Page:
Accessibility links

Breaking News

Trade Ministers Work to Forge US-Mideast Trade Zone

U.S. and Arab trade ministers have met in Jordan to advance President Bush's plan to establish a U.S.-Middle East Free Trade Zone within the next 10 years. The talks took place on the sidelines of the World Economic Forum's special meeting, aimed at reinvigorating the Middle East economy.

Secretary of State Colin Powell said improving infrastructure and breaking down trade barriers in the region could be a key in the Middle East peace process. "We want peace in the region, but with peace, you need economic development, or the people will not benefit from that peace. And to get economic development, you also need investment in the human capital that exists in the region," Mr. Powell said.

Mr. Powell and Trade Representative Robert Zoellick met with finance and trade ministers from 10 Arab countries and the Palestinian Authority to work on implementing President Bush's proposed free-trade initiative for the Middle East. Both men said they were impressed with the level of interest and the quality of the discussions.

Mr. Zoellick said the idea for a Middle East free-trade zone arose during the war in Iraq. "We recognized that it was important to not only have a [secure] environment in military terms, but also to use that as a foundation for building opportunity and hope and empowerment in the region," Mr. Zoellick said.

Mr. Zoellick said the Middle East has fallen behind much of the rest of the world in terms of global trade, with oil exports making up most of the region's trade volume. He hopes the new initiative will help invigorate other sectors of the regional economy.

Under the initiative, the free-trade deals signed between the United States and individual countries would be linked to form a regional free-trade zone.

Jordan already has a free-trade deal with the United States. Mr. Zoellick said he is negotiating deals with Morocco and Bahrain, and hopes to have them signed in six months to a year.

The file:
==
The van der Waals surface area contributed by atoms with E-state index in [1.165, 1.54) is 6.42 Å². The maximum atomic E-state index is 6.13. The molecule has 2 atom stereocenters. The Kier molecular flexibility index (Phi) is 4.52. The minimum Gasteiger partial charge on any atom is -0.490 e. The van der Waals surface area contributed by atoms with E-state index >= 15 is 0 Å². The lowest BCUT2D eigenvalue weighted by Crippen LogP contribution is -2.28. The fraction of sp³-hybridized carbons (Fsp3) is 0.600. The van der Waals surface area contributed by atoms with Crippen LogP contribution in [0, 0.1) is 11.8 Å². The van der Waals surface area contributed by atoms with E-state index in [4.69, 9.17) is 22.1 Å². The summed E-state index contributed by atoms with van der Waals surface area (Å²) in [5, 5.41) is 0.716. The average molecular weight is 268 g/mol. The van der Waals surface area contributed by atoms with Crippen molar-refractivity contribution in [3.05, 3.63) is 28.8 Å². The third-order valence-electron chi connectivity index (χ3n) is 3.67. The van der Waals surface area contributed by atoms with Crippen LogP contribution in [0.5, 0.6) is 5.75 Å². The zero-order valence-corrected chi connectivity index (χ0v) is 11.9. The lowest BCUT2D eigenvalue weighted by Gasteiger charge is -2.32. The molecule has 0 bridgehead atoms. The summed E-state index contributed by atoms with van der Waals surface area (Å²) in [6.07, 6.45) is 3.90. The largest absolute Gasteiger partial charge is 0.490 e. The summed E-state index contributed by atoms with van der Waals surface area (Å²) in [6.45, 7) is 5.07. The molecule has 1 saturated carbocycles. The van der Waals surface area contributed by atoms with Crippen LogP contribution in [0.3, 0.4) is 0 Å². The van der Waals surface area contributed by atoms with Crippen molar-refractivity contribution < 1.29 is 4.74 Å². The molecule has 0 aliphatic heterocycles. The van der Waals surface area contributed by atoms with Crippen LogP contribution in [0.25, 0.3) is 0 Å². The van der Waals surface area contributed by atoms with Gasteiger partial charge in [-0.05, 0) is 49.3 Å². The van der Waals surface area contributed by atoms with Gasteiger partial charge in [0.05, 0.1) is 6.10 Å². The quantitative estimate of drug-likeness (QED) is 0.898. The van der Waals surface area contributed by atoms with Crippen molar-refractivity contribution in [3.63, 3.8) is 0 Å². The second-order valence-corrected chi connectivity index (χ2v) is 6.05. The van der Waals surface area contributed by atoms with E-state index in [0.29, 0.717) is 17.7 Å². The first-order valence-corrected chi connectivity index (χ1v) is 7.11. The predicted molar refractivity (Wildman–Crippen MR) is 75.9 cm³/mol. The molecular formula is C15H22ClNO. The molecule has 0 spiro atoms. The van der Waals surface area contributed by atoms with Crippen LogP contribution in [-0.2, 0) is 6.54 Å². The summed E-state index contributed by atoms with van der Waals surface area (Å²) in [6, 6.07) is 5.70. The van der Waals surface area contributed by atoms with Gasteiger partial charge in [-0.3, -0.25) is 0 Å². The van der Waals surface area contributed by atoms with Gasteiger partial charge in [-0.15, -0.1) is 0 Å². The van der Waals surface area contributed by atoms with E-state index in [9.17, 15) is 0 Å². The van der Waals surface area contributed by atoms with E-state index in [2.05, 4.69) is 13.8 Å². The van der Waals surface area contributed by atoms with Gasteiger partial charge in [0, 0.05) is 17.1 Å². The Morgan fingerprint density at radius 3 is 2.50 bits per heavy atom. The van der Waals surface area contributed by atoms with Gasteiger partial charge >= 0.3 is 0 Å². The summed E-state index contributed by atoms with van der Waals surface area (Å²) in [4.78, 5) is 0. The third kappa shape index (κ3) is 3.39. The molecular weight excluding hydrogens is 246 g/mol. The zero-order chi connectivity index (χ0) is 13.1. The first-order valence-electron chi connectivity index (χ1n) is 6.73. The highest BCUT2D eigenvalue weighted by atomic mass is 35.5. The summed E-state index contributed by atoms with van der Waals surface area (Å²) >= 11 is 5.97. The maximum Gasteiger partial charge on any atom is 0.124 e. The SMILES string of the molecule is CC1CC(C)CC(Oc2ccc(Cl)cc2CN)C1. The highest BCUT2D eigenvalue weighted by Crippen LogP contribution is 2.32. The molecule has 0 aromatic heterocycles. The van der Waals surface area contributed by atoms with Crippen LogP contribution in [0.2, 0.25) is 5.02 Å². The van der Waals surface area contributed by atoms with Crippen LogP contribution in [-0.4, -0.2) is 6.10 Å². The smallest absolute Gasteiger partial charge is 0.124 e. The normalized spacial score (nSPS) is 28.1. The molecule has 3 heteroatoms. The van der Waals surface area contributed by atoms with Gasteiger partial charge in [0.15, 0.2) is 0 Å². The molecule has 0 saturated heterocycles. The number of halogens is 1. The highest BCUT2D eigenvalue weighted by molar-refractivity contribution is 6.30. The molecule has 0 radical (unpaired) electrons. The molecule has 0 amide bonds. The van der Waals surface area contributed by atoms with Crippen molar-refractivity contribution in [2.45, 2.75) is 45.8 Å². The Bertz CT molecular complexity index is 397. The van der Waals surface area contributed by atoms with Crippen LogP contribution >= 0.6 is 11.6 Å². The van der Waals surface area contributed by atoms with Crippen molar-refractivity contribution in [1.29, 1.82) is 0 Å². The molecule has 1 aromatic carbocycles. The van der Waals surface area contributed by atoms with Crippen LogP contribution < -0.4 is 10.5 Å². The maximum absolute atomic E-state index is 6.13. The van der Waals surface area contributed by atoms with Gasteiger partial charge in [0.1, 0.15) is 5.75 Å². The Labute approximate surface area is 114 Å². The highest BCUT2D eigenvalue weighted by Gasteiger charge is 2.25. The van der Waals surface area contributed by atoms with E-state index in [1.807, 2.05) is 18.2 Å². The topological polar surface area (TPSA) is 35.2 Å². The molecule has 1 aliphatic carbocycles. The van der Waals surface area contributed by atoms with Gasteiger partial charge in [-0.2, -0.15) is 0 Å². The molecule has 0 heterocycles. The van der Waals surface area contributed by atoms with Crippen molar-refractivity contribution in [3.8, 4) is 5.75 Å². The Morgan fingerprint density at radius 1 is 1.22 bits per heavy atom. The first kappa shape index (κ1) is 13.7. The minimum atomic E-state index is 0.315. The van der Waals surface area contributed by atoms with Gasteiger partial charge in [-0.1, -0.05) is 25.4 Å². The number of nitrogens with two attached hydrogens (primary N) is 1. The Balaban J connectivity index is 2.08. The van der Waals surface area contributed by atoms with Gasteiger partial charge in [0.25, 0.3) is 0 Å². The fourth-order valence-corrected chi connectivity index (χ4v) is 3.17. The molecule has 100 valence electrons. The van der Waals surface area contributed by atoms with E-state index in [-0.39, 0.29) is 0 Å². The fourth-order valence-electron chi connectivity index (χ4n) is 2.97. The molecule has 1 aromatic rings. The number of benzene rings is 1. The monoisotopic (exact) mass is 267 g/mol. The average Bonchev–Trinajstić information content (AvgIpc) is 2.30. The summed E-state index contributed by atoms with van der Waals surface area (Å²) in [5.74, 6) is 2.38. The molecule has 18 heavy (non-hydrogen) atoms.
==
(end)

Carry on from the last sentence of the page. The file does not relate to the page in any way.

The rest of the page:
Jordan's trade minister, Salah Bashir, said Jordan has benefited greatly from its own free-trade deal, and the United States is Jordan's number-one export market. "Indeed, we have been among the first comers that entered to the free trade business in this region, and I am happy to say that we have seen excellent results for our economy, for employment, and for our people," Mr. Bashir said.

Mr. Bashir said other Arab ministers at the meeting expressed interest in the idea of a free-trade zone.

The Palestinian Authority has had a free-trade pact with the United States since 1995, but Mr. Zoellick said they have been unable to take full advantage of it.

Later, Palestinian Foreign Minister Nabeel Shaath told reporters the full potential of the trade agreement will not be reached, until there is a peace deal between the Palestinians and Israel.

"The problem is simply pure inability to move products and people because of the Israeli siege. And I mentioned that today at the meeting. I said, 'Mr. Zoellick, thank you very much, we do not need any more free trade agreements with the United States, we have them.' We want Mr. Powell to make sure that we are able to move our products," Mr. Shaath said.

Trade representative Zoellick said the Middle East free-trade initiative will involve several steps. He pledged U.S. support for countries in the region that want to join the World Trade Organization. The initiative would also involve changing regulations and increasing U.S. trade incentives for Middle Eastern countries.

He said, it is also important to improve the infrastructure and legal frameworks in Arab and Middle Eastern states, because investors need to believe the nations are a safe and stable environment for their capital.